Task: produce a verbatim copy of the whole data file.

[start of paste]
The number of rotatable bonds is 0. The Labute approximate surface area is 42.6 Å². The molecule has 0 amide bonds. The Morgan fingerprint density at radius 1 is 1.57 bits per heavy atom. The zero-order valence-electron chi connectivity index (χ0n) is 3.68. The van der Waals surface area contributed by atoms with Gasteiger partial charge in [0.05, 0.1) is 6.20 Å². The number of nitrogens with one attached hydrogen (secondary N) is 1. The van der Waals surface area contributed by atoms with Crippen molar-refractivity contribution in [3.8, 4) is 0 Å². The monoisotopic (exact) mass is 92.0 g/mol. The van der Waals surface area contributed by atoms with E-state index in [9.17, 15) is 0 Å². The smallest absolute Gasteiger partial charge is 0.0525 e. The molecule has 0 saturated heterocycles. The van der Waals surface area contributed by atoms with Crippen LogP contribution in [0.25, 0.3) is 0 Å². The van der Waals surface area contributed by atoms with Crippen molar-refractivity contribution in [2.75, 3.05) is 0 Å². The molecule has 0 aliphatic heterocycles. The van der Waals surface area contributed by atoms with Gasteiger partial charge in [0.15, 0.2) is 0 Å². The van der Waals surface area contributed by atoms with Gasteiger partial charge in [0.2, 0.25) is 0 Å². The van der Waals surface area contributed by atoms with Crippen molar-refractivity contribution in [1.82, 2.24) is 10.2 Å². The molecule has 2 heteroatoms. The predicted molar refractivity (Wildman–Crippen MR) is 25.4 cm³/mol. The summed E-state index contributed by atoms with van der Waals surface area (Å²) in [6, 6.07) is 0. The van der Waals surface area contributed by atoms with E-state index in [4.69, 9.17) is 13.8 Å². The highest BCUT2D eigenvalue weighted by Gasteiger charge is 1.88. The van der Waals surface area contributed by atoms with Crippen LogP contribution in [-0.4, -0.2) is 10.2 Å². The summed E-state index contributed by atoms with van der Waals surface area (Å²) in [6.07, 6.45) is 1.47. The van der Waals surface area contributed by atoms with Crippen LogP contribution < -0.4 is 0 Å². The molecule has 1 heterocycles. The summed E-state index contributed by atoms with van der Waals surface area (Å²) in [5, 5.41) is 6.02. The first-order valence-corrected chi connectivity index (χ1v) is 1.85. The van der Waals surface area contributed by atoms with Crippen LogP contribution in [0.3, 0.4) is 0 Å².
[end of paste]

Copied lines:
The number of rotatable bonds is 0. The Labute approximate surface area is 42.6 Å². The molecule has 0 amide bonds. The Morgan fingerprint density at radius 1 is 1.57 bits per heavy atom. The zero-order valence-electron chi connectivity index (χ0n) is 3.68. The van der Waals surface area contributed by atoms with Gasteiger partial charge in [0.05, 0.1) is 6.20 Å². The number of nitrogens with one attached hydrogen (secondary N) is 1. The van der Waals surface area contributed by atoms with Crippen molar-refractivity contribution in [3.8, 4) is 0 Å². The monoisotopic (exact) mass is 92.0 g/mol. The van der Waals surface area contributed by atoms with E-state index in [9.17, 15) is 0 Å². The smallest absolute Gasteiger partial charge is 0.0525 e. The molecule has 0 saturated heterocycles. The van der Waals surface area contributed by atoms with Crippen LogP contribution in [0.25, 0.3) is 0 Å². The van der Waals surface area contributed by atoms with Crippen molar-refractivity contribution in [2.75, 3.05) is 0 Å². The molecule has 0 aliphatic heterocycles. The van der Waals surface area contributed by atoms with Gasteiger partial charge in [0.15, 0.2) is 0 Å². The van der Waals surface area contributed by atoms with Gasteiger partial charge in [0.2, 0.25) is 0 Å². The van der Waals surface area contributed by atoms with Crippen molar-refractivity contribution in [1.82, 2.24) is 10.2 Å². The molecule has 2 heteroatoms. The predicted molar refractivity (Wildman–Crippen MR) is 25.4 cm³/mol. The summed E-state index contributed by atoms with van der Waals surface area (Å²) in [6, 6.07) is 0. The van der Waals surface area contributed by atoms with E-state index in [4.69, 9.17) is 13.8 Å². The highest BCUT2D eigenvalue weighted by Gasteiger charge is 1.88. The van der Waals surface area contributed by atoms with Crippen LogP contribution in [-0.4, -0.2) is 10.2 Å². The summed E-state index contributed by atoms with van der Waals surface area (Å²) in [6.07, 6.45) is 1.47. The van der Waals surface area contributed by atoms with Crippen LogP contribution < -0.4 is 0 Å². The molecule has 1 heterocycles. The summed E-state index contributed by atoms with van der Waals surface area (Å²) in [5, 5.41) is 6.02. The first-order valence-corrected chi connectivity index (χ1v) is 1.85. The van der Waals surface area contributed by atoms with Crippen LogP contribution in [0.3, 0.4) is 0 Å².